Listen to the new episode of “Gimme Shelter: The California Housing Crisis Podcast,” on a Los Angeles Times investigation on how new freeways continue to disproportionately impact Black and Latino neighborhoods.
Black families bore the primary brunt of displacement when their neighborhoods were razed to make way for the U.S. interstate highway system half a century ago.
Transportation officials, including U.S. Transportation Secretary Pete Buttegieg, are increasingly recognizing those harms and attempting to atone for them.
So why is it still happening?
An investigation published by the Los Angeles Times last week unearthed the displacement of more than 6,300 families in the 22 biggest highway expansion projects in the last 30 years, which took place in California, Texas, Florida, North Carolina and Mississippi.
The analysis found that two-thirds of displacements were in projects disproportionately affecting Black and Latino neighborhoods.
In the latest episode of the California Housing Crisis Podcast, The Los Angeles Times’ Liam Dillon and CalMatters’ Manuela Tobias discuss the results of this investigation, conducted by Liam and his colleague, Ben Poston.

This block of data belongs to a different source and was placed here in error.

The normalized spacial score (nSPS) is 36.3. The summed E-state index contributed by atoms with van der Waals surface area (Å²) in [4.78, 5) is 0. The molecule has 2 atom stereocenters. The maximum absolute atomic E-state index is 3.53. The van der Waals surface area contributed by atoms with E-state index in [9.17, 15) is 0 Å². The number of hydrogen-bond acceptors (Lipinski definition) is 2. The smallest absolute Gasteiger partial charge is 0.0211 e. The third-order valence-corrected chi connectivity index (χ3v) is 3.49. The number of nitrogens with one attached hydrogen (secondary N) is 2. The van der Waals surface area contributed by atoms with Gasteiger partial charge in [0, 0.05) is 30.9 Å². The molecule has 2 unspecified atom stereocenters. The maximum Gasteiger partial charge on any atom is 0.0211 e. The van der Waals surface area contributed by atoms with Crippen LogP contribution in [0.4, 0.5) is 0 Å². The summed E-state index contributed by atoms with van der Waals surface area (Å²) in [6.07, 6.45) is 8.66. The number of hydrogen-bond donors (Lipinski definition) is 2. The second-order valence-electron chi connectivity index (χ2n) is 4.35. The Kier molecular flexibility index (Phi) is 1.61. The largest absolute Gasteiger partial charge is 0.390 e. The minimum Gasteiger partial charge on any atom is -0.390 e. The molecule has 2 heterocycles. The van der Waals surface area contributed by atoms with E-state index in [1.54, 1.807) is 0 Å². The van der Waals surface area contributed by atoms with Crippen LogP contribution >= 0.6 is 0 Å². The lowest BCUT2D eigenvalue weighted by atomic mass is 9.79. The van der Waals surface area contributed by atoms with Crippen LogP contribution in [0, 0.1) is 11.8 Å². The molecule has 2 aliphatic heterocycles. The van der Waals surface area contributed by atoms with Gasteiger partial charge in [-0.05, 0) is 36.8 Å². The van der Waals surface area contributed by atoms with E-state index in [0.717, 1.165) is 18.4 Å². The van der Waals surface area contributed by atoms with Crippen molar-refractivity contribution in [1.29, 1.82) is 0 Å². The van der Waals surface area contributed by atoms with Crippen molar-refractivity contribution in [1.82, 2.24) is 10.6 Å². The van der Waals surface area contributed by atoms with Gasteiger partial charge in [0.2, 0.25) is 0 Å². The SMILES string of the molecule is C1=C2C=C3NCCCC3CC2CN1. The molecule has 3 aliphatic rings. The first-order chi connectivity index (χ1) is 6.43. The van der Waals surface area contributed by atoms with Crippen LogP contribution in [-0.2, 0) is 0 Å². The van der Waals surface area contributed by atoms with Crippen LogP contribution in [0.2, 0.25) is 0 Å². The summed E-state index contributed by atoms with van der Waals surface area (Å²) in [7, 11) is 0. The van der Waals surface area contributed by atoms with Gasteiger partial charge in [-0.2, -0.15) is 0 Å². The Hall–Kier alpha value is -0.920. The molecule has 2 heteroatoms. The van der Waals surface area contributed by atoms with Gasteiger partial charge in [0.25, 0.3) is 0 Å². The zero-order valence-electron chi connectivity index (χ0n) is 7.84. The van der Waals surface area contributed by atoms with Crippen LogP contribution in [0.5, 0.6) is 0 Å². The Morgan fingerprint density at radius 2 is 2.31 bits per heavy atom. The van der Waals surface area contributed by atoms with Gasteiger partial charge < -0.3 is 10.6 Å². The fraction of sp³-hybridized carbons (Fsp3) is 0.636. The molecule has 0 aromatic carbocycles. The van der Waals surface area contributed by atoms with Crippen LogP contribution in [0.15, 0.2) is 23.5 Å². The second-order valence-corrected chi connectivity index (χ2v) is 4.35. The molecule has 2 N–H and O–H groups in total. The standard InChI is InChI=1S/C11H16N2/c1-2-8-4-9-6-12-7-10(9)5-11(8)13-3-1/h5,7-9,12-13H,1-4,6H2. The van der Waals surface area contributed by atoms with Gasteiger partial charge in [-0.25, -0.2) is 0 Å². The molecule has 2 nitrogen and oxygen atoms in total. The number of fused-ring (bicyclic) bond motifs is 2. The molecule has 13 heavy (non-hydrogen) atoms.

Manuela and Liam interview Alexandria Contreras, a 27-year-old activist who grew up blocks away from Interstate 5 in Downey, in southeastern L.A. County. The house is now in danger of being torn down to make place for the expansion of that highway.
It wouldn’t be the first time the Contreras family was affected by freeway construction. Contreras’ great-grandparents’ home was near the building of the 101 Freeway in Boyle Heights 60 years ago, and their grandparents’ home was taken during construction of the LA Metro.
“This is something I’m not facing by myself,” Contreras said. “These are dozens of families that have watched their homes be taken away, who have watched their children’s homes be taken away. It’s really frustrating to see it play out again and again and again.”
Unlike previous generations whose homes were torn down to make way for highways, those who are displaced today are compensated for the value of their home, and sometimes more, as Dillon explains. But Contreras says expecting any amount of money to make up for the displacement during California’s housing crisis is “incredibly cruel.”
“Where is everyone supposed to go?” Contreras asks. “How can you monetize the human dignity that comes with living in your community and living in your house?”